Bayer Selling $9B in Ag Business to Win Monsanto Takeover Approval

Bayer won U.S. antitrust approval for its planned takeover of Monsanto on condition that it sells about $9 billion in assets, the Justice Department said on Tuesday, clearing a major hurdle for the $62.5 billion deal.

The divestiture required by U.S. antitrust enforcers “aligns closely” with divestitures the European Union required, according to a source knowledgeable about the agreement between Bayer and the U.S. government.

Makan Delrahim, who heads the Justice Department’s Antitrust Division, said the asset sales agreed to by Bayer were the “largest ever divestiture ever required by the United States.”

In agreements with global antitrust enforcers, Bayer committed to sell its entire cotton, canola, soybean and vegetable seeds businesses and digital farming business, as well its Liberty herbicide, which competes with Monsanto’s Roundup.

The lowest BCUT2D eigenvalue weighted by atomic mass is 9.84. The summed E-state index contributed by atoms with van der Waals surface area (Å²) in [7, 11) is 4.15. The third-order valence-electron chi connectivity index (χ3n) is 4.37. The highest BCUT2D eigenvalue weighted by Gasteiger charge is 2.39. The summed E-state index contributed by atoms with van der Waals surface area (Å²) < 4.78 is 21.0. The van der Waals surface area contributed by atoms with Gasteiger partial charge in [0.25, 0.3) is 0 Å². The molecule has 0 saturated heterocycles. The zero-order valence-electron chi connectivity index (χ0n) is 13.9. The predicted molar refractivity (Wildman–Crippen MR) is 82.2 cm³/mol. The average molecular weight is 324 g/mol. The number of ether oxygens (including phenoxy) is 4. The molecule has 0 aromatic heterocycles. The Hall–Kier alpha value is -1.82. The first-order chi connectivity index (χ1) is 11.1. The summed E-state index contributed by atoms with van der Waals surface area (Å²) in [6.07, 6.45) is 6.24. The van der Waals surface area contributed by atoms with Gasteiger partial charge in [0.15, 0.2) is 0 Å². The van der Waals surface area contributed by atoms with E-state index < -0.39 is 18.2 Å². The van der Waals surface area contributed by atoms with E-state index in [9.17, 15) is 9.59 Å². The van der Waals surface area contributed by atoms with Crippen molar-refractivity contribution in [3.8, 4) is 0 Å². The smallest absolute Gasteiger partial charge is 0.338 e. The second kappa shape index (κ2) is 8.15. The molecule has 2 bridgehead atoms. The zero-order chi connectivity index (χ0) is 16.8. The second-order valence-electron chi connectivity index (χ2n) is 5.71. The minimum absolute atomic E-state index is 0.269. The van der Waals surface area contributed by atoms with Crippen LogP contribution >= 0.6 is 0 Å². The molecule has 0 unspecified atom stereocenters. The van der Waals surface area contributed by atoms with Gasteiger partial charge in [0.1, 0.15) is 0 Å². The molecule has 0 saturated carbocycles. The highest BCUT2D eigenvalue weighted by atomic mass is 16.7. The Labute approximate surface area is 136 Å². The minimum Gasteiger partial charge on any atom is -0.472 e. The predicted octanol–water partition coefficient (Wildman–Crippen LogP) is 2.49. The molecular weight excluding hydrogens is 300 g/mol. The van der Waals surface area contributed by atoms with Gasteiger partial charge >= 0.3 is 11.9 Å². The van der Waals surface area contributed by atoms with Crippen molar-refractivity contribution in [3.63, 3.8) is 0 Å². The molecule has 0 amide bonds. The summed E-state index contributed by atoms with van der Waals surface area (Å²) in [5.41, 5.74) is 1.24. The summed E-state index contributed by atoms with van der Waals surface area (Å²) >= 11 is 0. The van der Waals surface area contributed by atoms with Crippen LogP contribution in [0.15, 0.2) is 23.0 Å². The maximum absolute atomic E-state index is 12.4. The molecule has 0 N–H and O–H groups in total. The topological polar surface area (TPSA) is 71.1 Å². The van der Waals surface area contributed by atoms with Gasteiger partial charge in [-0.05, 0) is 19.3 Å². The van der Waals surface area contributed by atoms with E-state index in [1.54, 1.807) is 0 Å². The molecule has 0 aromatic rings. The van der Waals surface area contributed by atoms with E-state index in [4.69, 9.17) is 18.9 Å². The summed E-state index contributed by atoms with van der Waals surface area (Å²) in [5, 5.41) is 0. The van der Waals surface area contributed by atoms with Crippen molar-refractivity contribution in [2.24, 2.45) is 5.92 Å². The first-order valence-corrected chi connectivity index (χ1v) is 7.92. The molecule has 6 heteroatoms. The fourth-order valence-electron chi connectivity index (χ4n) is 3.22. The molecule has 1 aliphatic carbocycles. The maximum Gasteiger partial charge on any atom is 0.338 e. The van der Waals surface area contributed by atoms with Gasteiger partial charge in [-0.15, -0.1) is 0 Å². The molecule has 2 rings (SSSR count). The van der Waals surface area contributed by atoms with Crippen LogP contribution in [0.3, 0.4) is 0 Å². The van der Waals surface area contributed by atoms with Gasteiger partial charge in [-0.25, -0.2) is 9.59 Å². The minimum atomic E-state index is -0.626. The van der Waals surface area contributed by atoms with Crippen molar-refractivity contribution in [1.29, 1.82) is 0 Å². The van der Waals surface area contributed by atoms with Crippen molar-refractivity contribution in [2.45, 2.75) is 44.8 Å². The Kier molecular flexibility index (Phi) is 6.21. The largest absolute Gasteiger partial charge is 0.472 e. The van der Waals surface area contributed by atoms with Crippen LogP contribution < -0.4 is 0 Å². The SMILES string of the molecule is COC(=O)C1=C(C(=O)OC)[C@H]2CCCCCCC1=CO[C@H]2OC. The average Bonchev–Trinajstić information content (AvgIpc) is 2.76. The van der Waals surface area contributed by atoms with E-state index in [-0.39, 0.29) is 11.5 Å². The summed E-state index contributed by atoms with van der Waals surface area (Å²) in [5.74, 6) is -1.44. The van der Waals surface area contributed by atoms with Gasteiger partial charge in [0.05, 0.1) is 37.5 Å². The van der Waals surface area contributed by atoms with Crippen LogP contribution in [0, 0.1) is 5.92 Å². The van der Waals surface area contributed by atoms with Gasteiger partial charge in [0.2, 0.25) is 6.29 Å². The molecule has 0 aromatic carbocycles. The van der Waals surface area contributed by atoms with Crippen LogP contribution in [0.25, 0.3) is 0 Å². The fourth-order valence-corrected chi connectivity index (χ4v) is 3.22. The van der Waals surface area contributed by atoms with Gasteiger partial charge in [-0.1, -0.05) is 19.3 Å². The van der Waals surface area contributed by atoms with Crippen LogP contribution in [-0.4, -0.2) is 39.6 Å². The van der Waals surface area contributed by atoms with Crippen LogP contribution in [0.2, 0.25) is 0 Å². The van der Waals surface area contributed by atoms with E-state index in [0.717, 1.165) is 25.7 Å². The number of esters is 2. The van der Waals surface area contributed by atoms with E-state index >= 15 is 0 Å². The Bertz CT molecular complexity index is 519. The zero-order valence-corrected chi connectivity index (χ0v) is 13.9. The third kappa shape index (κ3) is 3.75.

Under agreements with European and other antitrust enforcers, Bayer has agreed to sell assets that include its seed and some crop chemicals activities, with revenues of 2.2 billion euros ($2.6 billion), to rival BASF for 7.6 billion euros.

Bayer said in a statement that it expected Bayer and Monsanto (MON) to begin the integration process as soon as the sales to BASF are complete, which it said are expected to take two months to complete.

The German pharmaceuticals and life sciences company had said it was on track to wrap up the deal soon. If it is not closed by June 14, Monsanto could withdraw from the takeover agreement and seek a higher price.

Bayer has already secured the go-ahead from key jurisdictions, including the European Union, Brazil and Russia. Apart from the United States, it still needs clearance in Canada and Mexico.

Bayer last week said synergies from folding Monsanto into its organization would be about $300 million below its previous target because it will have to sell more businesses than initially expected.

“Receipt of the DOJ’s (Justice Department’s) approval brings us close to our